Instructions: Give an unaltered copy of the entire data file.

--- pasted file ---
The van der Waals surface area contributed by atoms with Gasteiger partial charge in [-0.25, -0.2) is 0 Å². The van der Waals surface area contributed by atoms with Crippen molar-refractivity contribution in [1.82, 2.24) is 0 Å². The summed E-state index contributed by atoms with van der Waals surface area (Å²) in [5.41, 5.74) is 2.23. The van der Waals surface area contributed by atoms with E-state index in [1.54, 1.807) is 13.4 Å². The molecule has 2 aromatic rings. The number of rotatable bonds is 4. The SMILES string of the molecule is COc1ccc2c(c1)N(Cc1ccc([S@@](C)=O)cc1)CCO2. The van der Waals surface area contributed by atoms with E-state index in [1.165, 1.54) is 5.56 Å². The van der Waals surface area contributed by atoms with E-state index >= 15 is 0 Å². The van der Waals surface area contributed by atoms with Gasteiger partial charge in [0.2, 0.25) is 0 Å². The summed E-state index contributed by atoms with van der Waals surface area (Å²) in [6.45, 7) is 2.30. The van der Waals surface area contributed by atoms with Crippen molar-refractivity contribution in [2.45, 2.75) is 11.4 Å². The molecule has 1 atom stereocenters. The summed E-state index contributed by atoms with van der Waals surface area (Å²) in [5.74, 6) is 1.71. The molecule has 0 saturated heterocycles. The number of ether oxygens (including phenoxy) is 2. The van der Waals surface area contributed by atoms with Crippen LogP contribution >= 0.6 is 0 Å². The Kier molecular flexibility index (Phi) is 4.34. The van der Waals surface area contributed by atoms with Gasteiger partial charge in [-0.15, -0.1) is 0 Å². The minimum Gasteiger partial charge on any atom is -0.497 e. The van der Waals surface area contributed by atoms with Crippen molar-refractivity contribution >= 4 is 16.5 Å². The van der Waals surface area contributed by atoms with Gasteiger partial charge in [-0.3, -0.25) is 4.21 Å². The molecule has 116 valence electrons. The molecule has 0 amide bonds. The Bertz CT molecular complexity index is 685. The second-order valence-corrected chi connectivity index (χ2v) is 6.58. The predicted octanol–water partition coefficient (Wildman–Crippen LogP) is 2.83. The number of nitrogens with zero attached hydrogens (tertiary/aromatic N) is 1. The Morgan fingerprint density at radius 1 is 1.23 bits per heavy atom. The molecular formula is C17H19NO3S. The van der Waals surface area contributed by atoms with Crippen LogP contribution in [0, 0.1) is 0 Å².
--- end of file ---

The van der Waals surface area contributed by atoms with Gasteiger partial charge in [-0.25, -0.2) is 0 Å². The van der Waals surface area contributed by atoms with Crippen molar-refractivity contribution in [1.82, 2.24) is 0 Å². The summed E-state index contributed by atoms with van der Waals surface area (Å²) in [5.41, 5.74) is 2.23. The van der Waals surface area contributed by atoms with E-state index in [1.54, 1.807) is 13.4 Å². The molecule has 2 aromatic rings. The number of rotatable bonds is 4. The SMILES string of the molecule is COc1ccc2c(c1)N(Cc1ccc([S@@](C)=O)cc1)CCO2. The van der Waals surface area contributed by atoms with E-state index in [1.165, 1.54) is 5.56 Å². The van der Waals surface area contributed by atoms with E-state index >= 15 is 0 Å². The van der Waals surface area contributed by atoms with Gasteiger partial charge in [0.2, 0.25) is 0 Å². The summed E-state index contributed by atoms with van der Waals surface area (Å²) in [6.45, 7) is 2.30. The van der Waals surface area contributed by atoms with Crippen molar-refractivity contribution in [2.45, 2.75) is 11.4 Å². The molecule has 1 atom stereocenters. The summed E-state index contributed by atoms with van der Waals surface area (Å²) in [5.74, 6) is 1.71. The molecule has 0 saturated heterocycles. The number of ether oxygens (including phenoxy) is 2. The van der Waals surface area contributed by atoms with Crippen LogP contribution >= 0.6 is 0 Å². The Kier molecular flexibility index (Phi) is 4.34. The van der Waals surface area contributed by atoms with Gasteiger partial charge in [-0.15, -0.1) is 0 Å². The minimum Gasteiger partial charge on any atom is -0.497 e. The van der Waals surface area contributed by atoms with Crippen molar-refractivity contribution >= 4 is 16.5 Å². The van der Waals surface area contributed by atoms with Gasteiger partial charge in [-0.3, -0.25) is 4.21 Å². The molecule has 116 valence electrons. The molecule has 0 amide bonds. The Bertz CT molecular complexity index is 685. The second-order valence-corrected chi connectivity index (χ2v) is 6.58. The predicted octanol–water partition coefficient (Wildman–Crippen LogP) is 2.83. The number of nitrogens with zero attached hydrogens (tertiary/aromatic N) is 1. The Morgan fingerprint density at radius 1 is 1.23 bits per heavy atom. The molecular formula is C17H19NO3S. The van der Waals surface area contributed by atoms with Crippen LogP contribution in [0, 0.1) is 0 Å².